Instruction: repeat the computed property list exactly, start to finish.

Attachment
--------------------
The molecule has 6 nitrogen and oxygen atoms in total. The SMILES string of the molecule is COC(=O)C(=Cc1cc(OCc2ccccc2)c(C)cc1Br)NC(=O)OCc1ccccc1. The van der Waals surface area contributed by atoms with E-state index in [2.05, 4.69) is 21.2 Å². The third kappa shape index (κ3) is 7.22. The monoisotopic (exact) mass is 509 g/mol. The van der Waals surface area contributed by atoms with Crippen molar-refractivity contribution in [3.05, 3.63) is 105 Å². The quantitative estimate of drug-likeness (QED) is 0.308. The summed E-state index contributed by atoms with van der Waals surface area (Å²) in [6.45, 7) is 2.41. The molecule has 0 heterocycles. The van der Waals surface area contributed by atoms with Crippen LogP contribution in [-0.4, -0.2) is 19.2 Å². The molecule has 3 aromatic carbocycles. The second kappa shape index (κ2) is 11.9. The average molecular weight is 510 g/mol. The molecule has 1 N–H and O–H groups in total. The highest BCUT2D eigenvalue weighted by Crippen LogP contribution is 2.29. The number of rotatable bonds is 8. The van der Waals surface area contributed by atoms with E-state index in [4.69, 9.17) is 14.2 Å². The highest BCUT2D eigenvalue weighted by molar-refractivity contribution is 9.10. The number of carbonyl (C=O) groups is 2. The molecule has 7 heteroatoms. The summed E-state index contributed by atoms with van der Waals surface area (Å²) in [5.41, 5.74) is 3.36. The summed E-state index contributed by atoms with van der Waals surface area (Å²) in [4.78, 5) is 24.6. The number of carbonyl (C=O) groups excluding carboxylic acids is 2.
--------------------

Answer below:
The molecule has 6 nitrogen and oxygen atoms in total. The SMILES string of the molecule is COC(=O)C(=Cc1cc(OCc2ccccc2)c(C)cc1Br)NC(=O)OCc1ccccc1. The van der Waals surface area contributed by atoms with E-state index in [2.05, 4.69) is 21.2 Å². The third kappa shape index (κ3) is 7.22. The monoisotopic (exact) mass is 509 g/mol. The van der Waals surface area contributed by atoms with Crippen molar-refractivity contribution in [3.05, 3.63) is 105 Å². The quantitative estimate of drug-likeness (QED) is 0.308. The summed E-state index contributed by atoms with van der Waals surface area (Å²) in [6.45, 7) is 2.41. The molecule has 0 heterocycles. The van der Waals surface area contributed by atoms with Crippen LogP contribution in [-0.4, -0.2) is 19.2 Å². The molecule has 3 aromatic carbocycles. The second kappa shape index (κ2) is 11.9. The average molecular weight is 510 g/mol. The molecule has 1 N–H and O–H groups in total. The highest BCUT2D eigenvalue weighted by Crippen LogP contribution is 2.29. The number of rotatable bonds is 8. The van der Waals surface area contributed by atoms with E-state index in [4.69, 9.17) is 14.2 Å². The highest BCUT2D eigenvalue weighted by molar-refractivity contribution is 9.10. The number of carbonyl (C=O) groups is 2. The molecule has 7 heteroatoms. The summed E-state index contributed by atoms with van der Waals surface area (Å²) in [5.41, 5.74) is 3.36. The summed E-state index contributed by atoms with van der Waals surface area (Å²) in [4.78, 5) is 24.6. The number of carbonyl (C=O) groups excluding carboxylic acids is 2.